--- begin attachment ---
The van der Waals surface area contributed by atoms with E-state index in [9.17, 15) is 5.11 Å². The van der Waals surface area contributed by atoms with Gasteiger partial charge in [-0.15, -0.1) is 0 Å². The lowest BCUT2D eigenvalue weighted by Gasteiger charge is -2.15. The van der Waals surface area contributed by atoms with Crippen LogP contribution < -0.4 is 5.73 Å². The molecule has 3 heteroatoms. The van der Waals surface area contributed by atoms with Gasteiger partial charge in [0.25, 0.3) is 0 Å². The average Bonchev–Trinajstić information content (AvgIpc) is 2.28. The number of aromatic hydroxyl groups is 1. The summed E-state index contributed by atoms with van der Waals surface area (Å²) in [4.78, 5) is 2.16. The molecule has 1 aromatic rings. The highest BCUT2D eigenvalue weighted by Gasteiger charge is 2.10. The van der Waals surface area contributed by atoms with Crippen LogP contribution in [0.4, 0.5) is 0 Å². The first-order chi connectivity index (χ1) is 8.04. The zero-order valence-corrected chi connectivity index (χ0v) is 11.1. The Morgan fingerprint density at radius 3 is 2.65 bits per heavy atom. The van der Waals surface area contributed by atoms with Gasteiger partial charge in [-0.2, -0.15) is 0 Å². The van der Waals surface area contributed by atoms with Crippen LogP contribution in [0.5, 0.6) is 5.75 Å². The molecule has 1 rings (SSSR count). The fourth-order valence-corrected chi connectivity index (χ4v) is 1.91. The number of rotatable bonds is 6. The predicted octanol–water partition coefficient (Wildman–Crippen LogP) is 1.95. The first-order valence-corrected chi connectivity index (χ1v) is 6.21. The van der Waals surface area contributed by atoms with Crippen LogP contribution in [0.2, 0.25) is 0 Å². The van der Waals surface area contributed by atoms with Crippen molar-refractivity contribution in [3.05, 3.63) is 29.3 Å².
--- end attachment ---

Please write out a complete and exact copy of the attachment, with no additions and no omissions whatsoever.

The van der Waals surface area contributed by atoms with E-state index in [9.17, 15) is 5.11 Å². The van der Waals surface area contributed by atoms with Gasteiger partial charge in [-0.15, -0.1) is 0 Å². The lowest BCUT2D eigenvalue weighted by Gasteiger charge is -2.15. The van der Waals surface area contributed by atoms with Crippen LogP contribution < -0.4 is 5.73 Å². The molecule has 3 heteroatoms. The van der Waals surface area contributed by atoms with Gasteiger partial charge in [0.25, 0.3) is 0 Å². The average Bonchev–Trinajstić information content (AvgIpc) is 2.28. The number of aromatic hydroxyl groups is 1. The summed E-state index contributed by atoms with van der Waals surface area (Å²) in [4.78, 5) is 2.16. The molecule has 1 aromatic rings. The highest BCUT2D eigenvalue weighted by Gasteiger charge is 2.10. The van der Waals surface area contributed by atoms with Crippen LogP contribution in [0.4, 0.5) is 0 Å². The first-order chi connectivity index (χ1) is 8.04. The zero-order valence-corrected chi connectivity index (χ0v) is 11.1. The Morgan fingerprint density at radius 3 is 2.65 bits per heavy atom. The van der Waals surface area contributed by atoms with Gasteiger partial charge in [-0.2, -0.15) is 0 Å². The van der Waals surface area contributed by atoms with Crippen LogP contribution in [0.5, 0.6) is 5.75 Å². The molecule has 1 rings (SSSR count). The fourth-order valence-corrected chi connectivity index (χ4v) is 1.91. The number of rotatable bonds is 6. The predicted octanol–water partition coefficient (Wildman–Crippen LogP) is 1.95. The first-order valence-corrected chi connectivity index (χ1v) is 6.21. The van der Waals surface area contributed by atoms with Crippen LogP contribution in [0.2, 0.25) is 0 Å². The van der Waals surface area contributed by atoms with Crippen molar-refractivity contribution in [3.05, 3.63) is 29.3 Å².